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|Status as species: Mann, 1922: 29; Emery, 1922e: 190; Wheeler, W.M. 1925a: 33 (in key); Kempf & Brown, 1968: 97; Kempf, 1970c: 361; Kempf, 1972a: 140; Brandão, 1990b PDF: 443 (redescription); Bolton, 1995b: 249; Brandão, 2003: 154; Wild, 2007b: 33; Longino, 2010: 54; Boudinot, Sumnicht & Adams, 2013 PDF: 59 (w.q.m.).|
Widespread in Neotropics from Argentina to Mexico. Costa Rica: widespread in lowlands.
Mann (1916) stated "A good series of workers were taken at Ceiba and San Juan Pueblo, nesting in the ground and in rotten logs. It is a timid species and very active when disturbed." Weber (1940) reported three collections of silvestrii (reported as wheeleri; wheeleri synonymized with silvestrii by Kempf and Brown 1968) found in nests of Cyphomyrmex costatus on Barro Colorado Island, Panama. In one nest he found a dealate queen. In a second nest he found a dealate queen and a worker. In a third nest he found 3 dealate queens and 55 workers. However, Brown (in Kempf and Brown 1968) reported finding four nests, two from Barro Colorado Island, one from Cerro Campana, Panama, and one from Santa Teresa, Brazil, that "were nesting independently of other ants so afar as he could tell." Brown's two Barro Colorado nests were "inside a small clod of soil in the leaf litter," and "in a small piece of rotten wood, 10 mm deep and 15 mm wide, also contained many termites." Diniz collected isolated nests of silvestrii in Betim, MG, Brazil (reported in Brandao 1990). Kempf and Brown (1968) suggested that the species is "not so much a parasite as it is a mass-foraging predator that specializes in raiding, and sometimes occupying, the nests of small Attini."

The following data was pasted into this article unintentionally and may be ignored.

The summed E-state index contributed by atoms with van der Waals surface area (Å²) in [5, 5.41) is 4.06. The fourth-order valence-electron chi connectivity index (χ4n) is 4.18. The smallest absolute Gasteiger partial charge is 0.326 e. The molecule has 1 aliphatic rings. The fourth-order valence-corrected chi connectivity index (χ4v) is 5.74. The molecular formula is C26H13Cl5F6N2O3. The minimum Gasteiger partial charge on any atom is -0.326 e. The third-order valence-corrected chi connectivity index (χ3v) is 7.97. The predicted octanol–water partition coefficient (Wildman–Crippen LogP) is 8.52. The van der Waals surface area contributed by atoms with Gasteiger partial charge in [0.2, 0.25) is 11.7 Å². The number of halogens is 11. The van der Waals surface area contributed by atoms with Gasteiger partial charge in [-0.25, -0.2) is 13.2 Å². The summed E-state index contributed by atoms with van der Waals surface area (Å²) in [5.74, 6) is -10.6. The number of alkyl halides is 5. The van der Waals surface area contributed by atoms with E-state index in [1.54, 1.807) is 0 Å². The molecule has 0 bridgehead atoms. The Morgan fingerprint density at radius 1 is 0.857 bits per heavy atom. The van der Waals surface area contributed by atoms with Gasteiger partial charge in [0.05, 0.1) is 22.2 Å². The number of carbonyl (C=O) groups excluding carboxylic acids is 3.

In Costa Rica, I have seen the species only from Winker samples. The samples were from Hitoy Cerere, Osa Peninsula, and Santa Rosa (Bosque humedo).
Brandao, C. R. F. 1990. Systematic revision of the Neotropical ant genus Megalomyrmex Forel (Hymenoptera: Formicidae: Myrmicinae), with the description of thirteen new species. Arquivos de Zoologia (Sao Paulo) 31:411-481.
Kempf, W. W., Brown, W. L., Jr. 1968. Report on some Neotropical ant studies. Papeis Avulsos Zool. 22:89-102.
Mann, W. M. 1916. The Stanford Expedition to Brazil, 1911, John C. Branner, Director. The ants of Brazil. Bull. Mus. Comp. Zool. 60:399-490.
Amambay (ALWC). Literature records: Pte. Hayes (Fowler 1981).
Found most commonly in these habitats: 36 times found in tropical rainforest, 25 times found in mature wet forest, 17 times found in 2º lowland rainforest, 19 times found in tropical moist forest, 13 times found in lowland wet forest, 10 times found in 2º wet forest, 9 times found in montane wet forest, 4 times found in wet forest, 4 times found in 2º lowland tropical rainforest, 4 times found in lowland rainforest, ...
Found most commonly in these microhabitats: 131 times ex sifted leaf litter, 23 times at bait, 7 times Hojarasca, 7 times Malaise trap, 1 times sifted litter (leaf mold, rotten wood), 1 times nocturnal foragers, 1 times Mulford Expedition, 1 times Hojarasca., 1 times flight intercept trap, 1 times ex sifted litter; 6L sifted litter; extracted in Winkler sack over 32 hours, 1 times ex rotten trunk, ...
Collected most commonly using these methods: 78 times MiniWinkler, 43 times MaxiWinkler, 22 times Baiting, 15 times Winkler, 8 times Malaise, 6 times Mini Winkler, 2 times search, 1 times Berlese, 1 times blacklight, 1 times Flight Intercept Trap, 1 times Night MiniWinkler, ...
Elevations: collected from 10 - 1110 meters, 268 meters average
Type specimens: syntype of Megalomyrmex brasiliensis misionensis: casent0913546